M.S. (Master of Science)
Department of Physics
Neutrinos began as theoretical, massless particles, and since their first detection they have continued to be the subject of various experiments. One such experiment is DUNE, which is a long baseline neutrino experiment with the goal of studying neutrino properties, such as neutrino oscillation parameters. In this work, two projects were completed, one dealing with the hardware of DUNE and the other dealing with neutrino simulations. For the hardware project, we designed a quality control method for testing adaptor boards which make up part of the Far Detector circuit boards. This method was completed and prototyped, however was not implemented as planned due to funding changes. For the simulation project, we simulated tau neutrino, muon neutrino, and electron neutrino CC interactions using two simulation methods (stand alone GENIE and a full detector simulation) in order to begin to understand what a tau neutrino CC event would look like in the Far Detector and create an initial list of kinematic properties that can be used for this purpose. We found that there is not a complete understanding of what is occurring in the full detector simulation. We also found that there is promise in using kinematic properties to be able to differentiate tau neutrino CC events, however properties beyond those covered here, as well as a more accurate simulation, will be required for any definitive statistical statements.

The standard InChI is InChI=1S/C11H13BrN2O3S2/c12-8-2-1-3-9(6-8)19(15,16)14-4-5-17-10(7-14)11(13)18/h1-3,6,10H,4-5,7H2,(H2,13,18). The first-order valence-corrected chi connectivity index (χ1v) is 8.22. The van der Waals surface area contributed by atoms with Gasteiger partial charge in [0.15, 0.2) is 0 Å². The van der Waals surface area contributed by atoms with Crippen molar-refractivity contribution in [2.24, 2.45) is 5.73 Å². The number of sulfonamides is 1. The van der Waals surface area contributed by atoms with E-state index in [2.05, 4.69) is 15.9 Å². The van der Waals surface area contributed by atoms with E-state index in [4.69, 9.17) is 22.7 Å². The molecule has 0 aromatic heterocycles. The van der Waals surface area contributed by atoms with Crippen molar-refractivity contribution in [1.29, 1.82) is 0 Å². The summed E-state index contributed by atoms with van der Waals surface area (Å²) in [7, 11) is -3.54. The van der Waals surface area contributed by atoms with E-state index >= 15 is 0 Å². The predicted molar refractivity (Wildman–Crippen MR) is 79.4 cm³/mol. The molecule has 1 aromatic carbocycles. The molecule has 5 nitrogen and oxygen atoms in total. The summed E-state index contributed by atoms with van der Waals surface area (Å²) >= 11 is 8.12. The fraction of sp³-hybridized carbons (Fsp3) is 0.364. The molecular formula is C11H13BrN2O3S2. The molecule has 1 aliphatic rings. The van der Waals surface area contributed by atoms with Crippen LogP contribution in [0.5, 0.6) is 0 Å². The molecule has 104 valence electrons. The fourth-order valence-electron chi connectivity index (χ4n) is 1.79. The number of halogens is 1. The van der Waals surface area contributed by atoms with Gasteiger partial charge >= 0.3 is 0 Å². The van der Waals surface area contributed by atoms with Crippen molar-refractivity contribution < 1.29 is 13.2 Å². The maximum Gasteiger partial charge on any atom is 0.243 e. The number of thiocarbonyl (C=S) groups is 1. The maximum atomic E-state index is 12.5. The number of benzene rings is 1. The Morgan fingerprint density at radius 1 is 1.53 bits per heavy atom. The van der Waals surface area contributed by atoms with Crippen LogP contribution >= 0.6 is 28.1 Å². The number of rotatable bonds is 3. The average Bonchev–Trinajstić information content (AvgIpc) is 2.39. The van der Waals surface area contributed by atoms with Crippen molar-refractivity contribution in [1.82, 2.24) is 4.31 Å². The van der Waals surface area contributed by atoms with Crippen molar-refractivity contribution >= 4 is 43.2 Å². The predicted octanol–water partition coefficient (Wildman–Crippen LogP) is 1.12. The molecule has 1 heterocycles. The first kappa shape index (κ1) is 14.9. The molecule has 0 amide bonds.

Choate, Sarah, "Examining the Feasibility of Identifying Tau Neutrino Charged Current Events in the DUNE Far Detector" (2023). Graduate Research Theses & Dissertations. 7137.
Northern Illinois University
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